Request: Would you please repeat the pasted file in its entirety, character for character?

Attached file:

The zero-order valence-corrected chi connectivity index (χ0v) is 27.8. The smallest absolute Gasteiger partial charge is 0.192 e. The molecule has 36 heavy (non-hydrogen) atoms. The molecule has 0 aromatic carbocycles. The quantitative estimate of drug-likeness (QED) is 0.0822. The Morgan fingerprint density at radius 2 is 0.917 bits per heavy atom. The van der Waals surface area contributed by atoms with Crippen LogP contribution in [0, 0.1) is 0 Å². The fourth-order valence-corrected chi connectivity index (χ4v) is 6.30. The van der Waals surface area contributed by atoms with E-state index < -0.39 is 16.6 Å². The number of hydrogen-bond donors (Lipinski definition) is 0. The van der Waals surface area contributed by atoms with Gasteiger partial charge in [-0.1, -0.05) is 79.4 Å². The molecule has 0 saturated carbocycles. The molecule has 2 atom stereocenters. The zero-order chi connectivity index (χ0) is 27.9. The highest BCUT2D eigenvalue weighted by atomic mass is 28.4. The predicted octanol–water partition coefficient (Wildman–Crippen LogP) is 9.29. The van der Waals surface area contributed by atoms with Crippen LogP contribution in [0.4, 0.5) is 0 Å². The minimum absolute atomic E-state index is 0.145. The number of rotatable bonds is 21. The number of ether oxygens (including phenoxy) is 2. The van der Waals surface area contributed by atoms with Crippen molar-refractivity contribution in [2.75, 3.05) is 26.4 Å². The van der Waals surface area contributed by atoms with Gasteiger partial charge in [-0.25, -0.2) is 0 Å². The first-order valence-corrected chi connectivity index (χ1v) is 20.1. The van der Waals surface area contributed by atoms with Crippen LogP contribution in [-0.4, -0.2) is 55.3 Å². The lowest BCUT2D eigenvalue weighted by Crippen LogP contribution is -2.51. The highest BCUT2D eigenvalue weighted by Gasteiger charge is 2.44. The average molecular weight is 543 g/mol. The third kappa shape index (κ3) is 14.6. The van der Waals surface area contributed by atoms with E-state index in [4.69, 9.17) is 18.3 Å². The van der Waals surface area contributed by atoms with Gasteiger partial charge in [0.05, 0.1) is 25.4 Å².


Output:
The zero-order valence-corrected chi connectivity index (χ0v) is 27.8. The smallest absolute Gasteiger partial charge is 0.192 e. The molecule has 36 heavy (non-hydrogen) atoms. The molecule has 0 aromatic carbocycles. The quantitative estimate of drug-likeness (QED) is 0.0822. The Morgan fingerprint density at radius 2 is 0.917 bits per heavy atom. The van der Waals surface area contributed by atoms with Crippen LogP contribution in [0, 0.1) is 0 Å². The fourth-order valence-corrected chi connectivity index (χ4v) is 6.30. The van der Waals surface area contributed by atoms with E-state index < -0.39 is 16.6 Å². The number of hydrogen-bond donors (Lipinski definition) is 0. The van der Waals surface area contributed by atoms with Gasteiger partial charge in [-0.1, -0.05) is 79.4 Å². The molecule has 0 saturated carbocycles. The molecule has 2 atom stereocenters. The zero-order chi connectivity index (χ0) is 27.9. The highest BCUT2D eigenvalue weighted by atomic mass is 28.4. The predicted octanol–water partition coefficient (Wildman–Crippen LogP) is 9.29. The van der Waals surface area contributed by atoms with Crippen LogP contribution in [0.4, 0.5) is 0 Å². The minimum absolute atomic E-state index is 0.145. The number of rotatable bonds is 21. The number of ether oxygens (including phenoxy) is 2. The van der Waals surface area contributed by atoms with Crippen molar-refractivity contribution in [2.75, 3.05) is 26.4 Å². The van der Waals surface area contributed by atoms with Gasteiger partial charge in [-0.25, -0.2) is 0 Å². The first-order valence-corrected chi connectivity index (χ1v) is 20.1. The van der Waals surface area contributed by atoms with Crippen LogP contribution in [-0.4, -0.2) is 55.3 Å². The lowest BCUT2D eigenvalue weighted by Crippen LogP contribution is -2.51. The highest BCUT2D eigenvalue weighted by Gasteiger charge is 2.44. The average molecular weight is 543 g/mol. The third kappa shape index (κ3) is 14.6. The van der Waals surface area contributed by atoms with E-state index in [4.69, 9.17) is 18.3 Å². The van der Waals surface area contributed by atoms with Gasteiger partial charge in [0.05, 0.1) is 25.4 Å².